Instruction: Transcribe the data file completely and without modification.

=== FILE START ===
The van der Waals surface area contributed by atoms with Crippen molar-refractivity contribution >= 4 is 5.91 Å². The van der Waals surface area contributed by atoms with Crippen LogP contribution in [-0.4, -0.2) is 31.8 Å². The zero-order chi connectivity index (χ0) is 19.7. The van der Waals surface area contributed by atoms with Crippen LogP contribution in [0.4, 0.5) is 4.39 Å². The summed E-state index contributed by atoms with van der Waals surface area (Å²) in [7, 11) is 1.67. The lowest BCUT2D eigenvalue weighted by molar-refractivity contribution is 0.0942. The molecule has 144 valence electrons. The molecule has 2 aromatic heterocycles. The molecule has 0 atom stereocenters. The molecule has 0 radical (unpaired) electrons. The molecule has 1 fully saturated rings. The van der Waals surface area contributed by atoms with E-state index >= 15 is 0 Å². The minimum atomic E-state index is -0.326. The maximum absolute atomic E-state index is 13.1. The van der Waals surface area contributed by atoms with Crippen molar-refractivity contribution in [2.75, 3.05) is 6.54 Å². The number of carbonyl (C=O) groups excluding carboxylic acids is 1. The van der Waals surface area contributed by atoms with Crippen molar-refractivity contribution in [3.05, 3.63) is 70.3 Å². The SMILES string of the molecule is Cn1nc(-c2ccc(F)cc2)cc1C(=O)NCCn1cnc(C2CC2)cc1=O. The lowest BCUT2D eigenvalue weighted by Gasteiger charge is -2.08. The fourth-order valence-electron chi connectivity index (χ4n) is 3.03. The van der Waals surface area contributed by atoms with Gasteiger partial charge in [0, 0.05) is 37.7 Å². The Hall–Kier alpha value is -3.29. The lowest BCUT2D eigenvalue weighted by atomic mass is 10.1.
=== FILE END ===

The van der Waals surface area contributed by atoms with Crippen molar-refractivity contribution >= 4 is 5.91 Å². The van der Waals surface area contributed by atoms with Crippen LogP contribution in [-0.4, -0.2) is 31.8 Å². The zero-order chi connectivity index (χ0) is 19.7. The van der Waals surface area contributed by atoms with Crippen LogP contribution in [0.4, 0.5) is 4.39 Å². The summed E-state index contributed by atoms with van der Waals surface area (Å²) in [7, 11) is 1.67. The lowest BCUT2D eigenvalue weighted by molar-refractivity contribution is 0.0942. The molecule has 144 valence electrons. The molecule has 2 aromatic heterocycles. The molecule has 0 atom stereocenters. The molecule has 0 radical (unpaired) electrons. The molecule has 1 fully saturated rings. The van der Waals surface area contributed by atoms with E-state index >= 15 is 0 Å². The minimum atomic E-state index is -0.326. The maximum absolute atomic E-state index is 13.1. The van der Waals surface area contributed by atoms with Crippen molar-refractivity contribution in [2.75, 3.05) is 6.54 Å². The number of carbonyl (C=O) groups excluding carboxylic acids is 1. The van der Waals surface area contributed by atoms with Crippen molar-refractivity contribution in [3.05, 3.63) is 70.3 Å². The SMILES string of the molecule is Cn1nc(-c2ccc(F)cc2)cc1C(=O)NCCn1cnc(C2CC2)cc1=O. The lowest BCUT2D eigenvalue weighted by Gasteiger charge is -2.08. The fourth-order valence-electron chi connectivity index (χ4n) is 3.03. The van der Waals surface area contributed by atoms with Gasteiger partial charge in [0, 0.05) is 37.7 Å². The Hall–Kier alpha value is -3.29. The lowest BCUT2D eigenvalue weighted by atomic mass is 10.1.